ECCC Reaches Out to Buddhist Monks

“Trials alone, cannot foster the reconciliation necessary to heal wounds of the past. It is therefore my hope that you, being respected monks, through this special and privileged standing in this society are able to complement the Court proceedings by assisting victims and perpetrators to reconcile,” said Deputy Director Knut Rosandhaug in a speech to 400 Buddhist monks at Preah Sihanouk  Raja Buddhist University on 9 August 2011.

This was one of the first outreach events organized by the Public Affairs Section of the Extraordinary Chambers in the Courts of Cambodia (ECCC) reaching out to the Buddhist community in Cambodia.  The event was presided over by Venerable Samdech Non Nget, Buddhist Supreme Patriarch of the Maha Nikaya and Rector of Preah Sihanouk Raja Buddhist University. 

Acting Director of the ECCC Office of Administration H.E. Tony Kranh briefed the Buddhist Monks about the recent developments at the ECCC and also discussed the trial proceedings at the ECCC in the context of evolving international criminal law since World War II.  Minister of Cults and Religious Affairs H.E Min Khin congratulated the ECCC for its progress so far, and also shared some of his recollections from period the Khmer Rouge held power.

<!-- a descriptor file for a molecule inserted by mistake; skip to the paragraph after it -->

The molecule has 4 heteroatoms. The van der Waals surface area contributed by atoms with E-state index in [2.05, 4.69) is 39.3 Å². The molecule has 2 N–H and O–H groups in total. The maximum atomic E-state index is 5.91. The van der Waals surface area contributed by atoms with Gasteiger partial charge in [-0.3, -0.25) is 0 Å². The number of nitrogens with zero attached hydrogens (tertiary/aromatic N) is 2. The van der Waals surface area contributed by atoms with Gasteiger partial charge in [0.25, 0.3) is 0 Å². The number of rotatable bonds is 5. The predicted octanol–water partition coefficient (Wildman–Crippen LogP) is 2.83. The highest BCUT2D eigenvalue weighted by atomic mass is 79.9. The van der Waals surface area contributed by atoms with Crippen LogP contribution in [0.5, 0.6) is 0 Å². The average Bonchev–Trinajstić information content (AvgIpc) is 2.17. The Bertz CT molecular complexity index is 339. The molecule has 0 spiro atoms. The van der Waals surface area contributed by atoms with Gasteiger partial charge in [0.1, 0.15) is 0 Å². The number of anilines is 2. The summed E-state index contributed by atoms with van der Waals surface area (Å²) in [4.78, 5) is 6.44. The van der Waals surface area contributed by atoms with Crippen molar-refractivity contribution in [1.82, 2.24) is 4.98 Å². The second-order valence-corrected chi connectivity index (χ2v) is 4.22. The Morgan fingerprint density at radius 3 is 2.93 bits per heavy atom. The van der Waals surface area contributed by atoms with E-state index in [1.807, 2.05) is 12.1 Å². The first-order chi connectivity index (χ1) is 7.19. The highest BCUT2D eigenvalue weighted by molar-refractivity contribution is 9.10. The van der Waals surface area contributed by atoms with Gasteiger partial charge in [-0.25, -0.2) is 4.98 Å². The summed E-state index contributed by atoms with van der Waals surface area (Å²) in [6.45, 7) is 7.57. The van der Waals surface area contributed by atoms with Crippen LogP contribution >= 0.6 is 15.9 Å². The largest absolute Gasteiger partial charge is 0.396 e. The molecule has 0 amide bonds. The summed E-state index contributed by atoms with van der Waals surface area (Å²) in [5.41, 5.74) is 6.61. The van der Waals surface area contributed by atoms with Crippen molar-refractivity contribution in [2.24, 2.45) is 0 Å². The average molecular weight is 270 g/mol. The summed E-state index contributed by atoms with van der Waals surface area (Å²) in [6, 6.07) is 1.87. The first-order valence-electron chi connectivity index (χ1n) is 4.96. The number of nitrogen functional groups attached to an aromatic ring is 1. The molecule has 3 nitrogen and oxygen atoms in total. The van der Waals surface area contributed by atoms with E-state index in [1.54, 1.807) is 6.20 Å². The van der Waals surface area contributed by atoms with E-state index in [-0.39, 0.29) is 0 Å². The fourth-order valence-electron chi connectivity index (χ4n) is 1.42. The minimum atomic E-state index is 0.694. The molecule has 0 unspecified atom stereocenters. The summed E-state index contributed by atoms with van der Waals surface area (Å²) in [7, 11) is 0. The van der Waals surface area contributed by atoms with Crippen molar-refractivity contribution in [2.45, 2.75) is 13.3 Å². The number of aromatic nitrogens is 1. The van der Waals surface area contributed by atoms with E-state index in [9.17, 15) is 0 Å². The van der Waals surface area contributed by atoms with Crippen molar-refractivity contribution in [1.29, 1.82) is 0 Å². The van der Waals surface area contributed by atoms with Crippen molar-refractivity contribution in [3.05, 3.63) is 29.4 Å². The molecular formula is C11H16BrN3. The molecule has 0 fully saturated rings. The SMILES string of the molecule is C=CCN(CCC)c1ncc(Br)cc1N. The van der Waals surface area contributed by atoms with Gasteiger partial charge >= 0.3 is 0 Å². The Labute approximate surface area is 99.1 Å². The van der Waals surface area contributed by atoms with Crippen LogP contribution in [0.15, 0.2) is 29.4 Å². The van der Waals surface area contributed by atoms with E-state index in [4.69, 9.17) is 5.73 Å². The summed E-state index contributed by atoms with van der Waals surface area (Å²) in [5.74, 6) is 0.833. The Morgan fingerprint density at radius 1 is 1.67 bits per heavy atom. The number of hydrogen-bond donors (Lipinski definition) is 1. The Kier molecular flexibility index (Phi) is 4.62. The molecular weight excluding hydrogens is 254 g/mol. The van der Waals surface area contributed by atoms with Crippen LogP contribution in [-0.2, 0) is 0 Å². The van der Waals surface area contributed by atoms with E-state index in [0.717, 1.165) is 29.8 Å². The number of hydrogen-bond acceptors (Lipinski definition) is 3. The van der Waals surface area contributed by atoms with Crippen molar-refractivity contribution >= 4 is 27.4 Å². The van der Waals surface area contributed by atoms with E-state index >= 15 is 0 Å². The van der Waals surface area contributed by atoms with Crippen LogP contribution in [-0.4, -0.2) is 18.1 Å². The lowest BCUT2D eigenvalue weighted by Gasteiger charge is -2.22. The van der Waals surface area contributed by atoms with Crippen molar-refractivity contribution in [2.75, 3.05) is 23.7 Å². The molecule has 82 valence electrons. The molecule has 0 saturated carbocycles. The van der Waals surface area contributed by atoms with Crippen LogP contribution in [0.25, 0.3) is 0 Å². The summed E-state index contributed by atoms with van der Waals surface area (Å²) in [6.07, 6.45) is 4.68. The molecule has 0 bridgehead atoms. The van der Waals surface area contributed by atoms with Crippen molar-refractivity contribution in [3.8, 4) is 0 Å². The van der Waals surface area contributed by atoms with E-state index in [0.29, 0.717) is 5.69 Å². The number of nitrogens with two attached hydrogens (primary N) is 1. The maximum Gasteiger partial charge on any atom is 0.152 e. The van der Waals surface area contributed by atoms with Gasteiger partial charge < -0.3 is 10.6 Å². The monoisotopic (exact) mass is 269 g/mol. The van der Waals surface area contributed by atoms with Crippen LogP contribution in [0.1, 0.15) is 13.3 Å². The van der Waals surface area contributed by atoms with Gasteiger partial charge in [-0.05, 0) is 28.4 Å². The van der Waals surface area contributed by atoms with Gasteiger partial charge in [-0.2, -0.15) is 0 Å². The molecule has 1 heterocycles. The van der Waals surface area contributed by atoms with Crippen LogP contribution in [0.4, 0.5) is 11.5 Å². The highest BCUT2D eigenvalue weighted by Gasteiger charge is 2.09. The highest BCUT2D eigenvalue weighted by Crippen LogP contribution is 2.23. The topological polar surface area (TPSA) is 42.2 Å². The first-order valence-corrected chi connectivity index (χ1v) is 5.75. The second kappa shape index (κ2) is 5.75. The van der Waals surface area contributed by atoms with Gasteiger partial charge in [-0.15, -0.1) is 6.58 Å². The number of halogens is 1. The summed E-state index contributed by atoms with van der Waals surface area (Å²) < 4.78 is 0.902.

The participants were also briefed about the alleged crimes of religious persecution included in the second trial before the ECCC. The treatment of Buddhists during the regime of Democratic Kampuchea forms parts of the indictment included in the Closing Order in Case 002. 

According to the Closing Order, Buddhists was one of the groups targeted by the regime. The Communist Party of Kampuchea allegedly adopted a policy of prohibiting Buddhism and the practice of Buddhism. High figures in the Buddhist hierarchy were allegedly executed during the evacuation of Phnom Penh in April 1975. Many pagodas and sanctuaries were destroyed, or converted for other purposes such as security centers, pig pens, dining halls, hospitals or warehouses. Images of Buddha were destroyed and even lighting incense was allegedly prohibited. Virtually all Buddhist monks and nuns were reportedly disrobed. Some monks were allegedly threatened with death or killed if they did not comply. After the monks were disrobed, they were allegedly forced to do manual labour and farming. 

In the Case 002 Closing order, the Co-Investigating Judges have classified these alleged crimes as persecution on religious grounds, which is one category of crimes against humanity. 236 victims of alleged crimes against Buddhists have been admitted as Civil Parties in Case 002.

The monks used the opportunity at the outreach meeting to ask questions on a wide range of issues to the visiting ECCC officials. Questions ranged from what roles Buddhist could play in the ECCC process, to why former Khmer Rouge members who were Buddhists themselves killed other Buddhists, how many persons should be put on trial, and many more questions.  As the one hour set aside for questions and answers proved to be insufficient, the ECCC will organize another outreach meeting with Preah Sihanouk  Raja Buddhist University in the near future.

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